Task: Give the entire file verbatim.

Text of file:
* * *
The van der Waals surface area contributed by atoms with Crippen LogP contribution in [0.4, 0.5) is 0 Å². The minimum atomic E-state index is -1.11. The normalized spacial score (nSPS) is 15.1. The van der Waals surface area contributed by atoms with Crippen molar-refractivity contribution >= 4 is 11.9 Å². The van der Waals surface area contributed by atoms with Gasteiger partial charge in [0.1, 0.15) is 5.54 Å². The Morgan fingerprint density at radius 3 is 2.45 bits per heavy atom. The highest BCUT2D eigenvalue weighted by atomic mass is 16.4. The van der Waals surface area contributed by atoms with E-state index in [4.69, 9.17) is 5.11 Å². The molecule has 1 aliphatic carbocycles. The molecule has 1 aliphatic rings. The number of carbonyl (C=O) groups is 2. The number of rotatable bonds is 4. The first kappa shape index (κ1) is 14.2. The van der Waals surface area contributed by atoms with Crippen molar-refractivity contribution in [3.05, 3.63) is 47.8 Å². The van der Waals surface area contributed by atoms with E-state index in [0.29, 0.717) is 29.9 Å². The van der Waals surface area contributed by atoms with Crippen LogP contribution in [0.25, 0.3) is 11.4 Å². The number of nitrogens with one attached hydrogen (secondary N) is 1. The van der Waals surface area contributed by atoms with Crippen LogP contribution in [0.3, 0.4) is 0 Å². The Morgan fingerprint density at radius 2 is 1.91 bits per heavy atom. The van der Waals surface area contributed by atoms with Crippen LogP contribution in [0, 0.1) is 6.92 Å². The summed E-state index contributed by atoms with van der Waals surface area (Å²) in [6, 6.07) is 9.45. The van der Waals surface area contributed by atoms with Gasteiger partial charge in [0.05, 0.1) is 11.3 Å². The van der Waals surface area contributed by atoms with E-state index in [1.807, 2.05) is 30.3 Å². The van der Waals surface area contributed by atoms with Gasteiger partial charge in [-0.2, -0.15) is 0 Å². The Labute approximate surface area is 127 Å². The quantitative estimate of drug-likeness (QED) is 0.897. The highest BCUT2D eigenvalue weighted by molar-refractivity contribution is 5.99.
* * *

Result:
The van der Waals surface area contributed by atoms with Crippen LogP contribution in [0.4, 0.5) is 0 Å². The minimum atomic E-state index is -1.11. The normalized spacial score (nSPS) is 15.1. The van der Waals surface area contributed by atoms with Crippen molar-refractivity contribution >= 4 is 11.9 Å². The van der Waals surface area contributed by atoms with Gasteiger partial charge in [0.1, 0.15) is 5.54 Å². The Morgan fingerprint density at radius 3 is 2.45 bits per heavy atom. The highest BCUT2D eigenvalue weighted by atomic mass is 16.4. The van der Waals surface area contributed by atoms with E-state index in [4.69, 9.17) is 5.11 Å². The molecule has 1 aliphatic carbocycles. The molecule has 1 aliphatic rings. The number of carbonyl (C=O) groups is 2. The number of rotatable bonds is 4. The first kappa shape index (κ1) is 14.2. The van der Waals surface area contributed by atoms with Crippen molar-refractivity contribution in [3.05, 3.63) is 47.8 Å². The van der Waals surface area contributed by atoms with E-state index in [0.29, 0.717) is 29.9 Å². The van der Waals surface area contributed by atoms with Crippen LogP contribution in [0.25, 0.3) is 11.4 Å². The number of nitrogens with one attached hydrogen (secondary N) is 1. The van der Waals surface area contributed by atoms with Crippen LogP contribution in [0.3, 0.4) is 0 Å². The Morgan fingerprint density at radius 2 is 1.91 bits per heavy atom. The van der Waals surface area contributed by atoms with Crippen LogP contribution in [0, 0.1) is 6.92 Å². The summed E-state index contributed by atoms with van der Waals surface area (Å²) in [6, 6.07) is 9.45. The van der Waals surface area contributed by atoms with Gasteiger partial charge in [0.05, 0.1) is 11.3 Å². The van der Waals surface area contributed by atoms with E-state index in [1.807, 2.05) is 30.3 Å². The van der Waals surface area contributed by atoms with Gasteiger partial charge in [-0.2, -0.15) is 0 Å². The Labute approximate surface area is 127 Å². The quantitative estimate of drug-likeness (QED) is 0.897. The highest BCUT2D eigenvalue weighted by molar-refractivity contribution is 5.99.